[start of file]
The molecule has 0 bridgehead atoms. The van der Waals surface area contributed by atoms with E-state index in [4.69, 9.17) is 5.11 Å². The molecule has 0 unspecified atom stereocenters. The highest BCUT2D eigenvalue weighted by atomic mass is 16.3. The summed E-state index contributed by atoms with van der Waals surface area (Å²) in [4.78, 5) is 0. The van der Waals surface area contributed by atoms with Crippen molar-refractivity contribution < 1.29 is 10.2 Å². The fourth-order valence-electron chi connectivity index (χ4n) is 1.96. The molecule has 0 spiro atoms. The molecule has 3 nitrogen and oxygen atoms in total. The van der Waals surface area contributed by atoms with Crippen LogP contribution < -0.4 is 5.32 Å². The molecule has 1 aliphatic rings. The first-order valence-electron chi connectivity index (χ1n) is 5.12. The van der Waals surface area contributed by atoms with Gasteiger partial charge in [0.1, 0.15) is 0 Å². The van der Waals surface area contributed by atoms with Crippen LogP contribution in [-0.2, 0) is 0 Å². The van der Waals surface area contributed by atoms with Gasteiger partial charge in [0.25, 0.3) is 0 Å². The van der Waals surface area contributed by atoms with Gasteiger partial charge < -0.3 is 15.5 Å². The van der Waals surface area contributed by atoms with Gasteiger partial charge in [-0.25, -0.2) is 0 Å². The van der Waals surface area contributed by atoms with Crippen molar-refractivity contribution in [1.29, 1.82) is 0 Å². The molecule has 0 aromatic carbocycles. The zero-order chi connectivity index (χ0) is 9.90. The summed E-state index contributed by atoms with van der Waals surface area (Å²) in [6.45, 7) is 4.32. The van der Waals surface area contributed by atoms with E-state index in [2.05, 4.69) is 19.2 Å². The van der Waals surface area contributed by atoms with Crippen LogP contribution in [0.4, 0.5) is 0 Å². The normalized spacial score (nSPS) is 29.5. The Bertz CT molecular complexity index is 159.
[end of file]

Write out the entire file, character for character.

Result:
The molecule has 0 bridgehead atoms. The van der Waals surface area contributed by atoms with E-state index in [4.69, 9.17) is 5.11 Å². The molecule has 0 unspecified atom stereocenters. The highest BCUT2D eigenvalue weighted by atomic mass is 16.3. The summed E-state index contributed by atoms with van der Waals surface area (Å²) in [4.78, 5) is 0. The van der Waals surface area contributed by atoms with Crippen molar-refractivity contribution < 1.29 is 10.2 Å². The fourth-order valence-electron chi connectivity index (χ4n) is 1.96. The molecule has 0 spiro atoms. The molecule has 3 nitrogen and oxygen atoms in total. The van der Waals surface area contributed by atoms with Crippen LogP contribution < -0.4 is 5.32 Å². The molecule has 1 aliphatic rings. The first-order valence-electron chi connectivity index (χ1n) is 5.12. The van der Waals surface area contributed by atoms with Gasteiger partial charge in [0.1, 0.15) is 0 Å². The van der Waals surface area contributed by atoms with Crippen LogP contribution in [-0.2, 0) is 0 Å². The van der Waals surface area contributed by atoms with Gasteiger partial charge in [0.25, 0.3) is 0 Å². The van der Waals surface area contributed by atoms with Gasteiger partial charge < -0.3 is 15.5 Å². The van der Waals surface area contributed by atoms with Gasteiger partial charge in [-0.25, -0.2) is 0 Å². The van der Waals surface area contributed by atoms with Crippen molar-refractivity contribution in [1.29, 1.82) is 0 Å². The molecule has 0 aromatic carbocycles. The zero-order chi connectivity index (χ0) is 9.90. The summed E-state index contributed by atoms with van der Waals surface area (Å²) in [6.45, 7) is 4.32. The van der Waals surface area contributed by atoms with E-state index in [2.05, 4.69) is 19.2 Å². The van der Waals surface area contributed by atoms with Crippen LogP contribution in [0.4, 0.5) is 0 Å². The normalized spacial score (nSPS) is 29.5. The Bertz CT molecular complexity index is 159.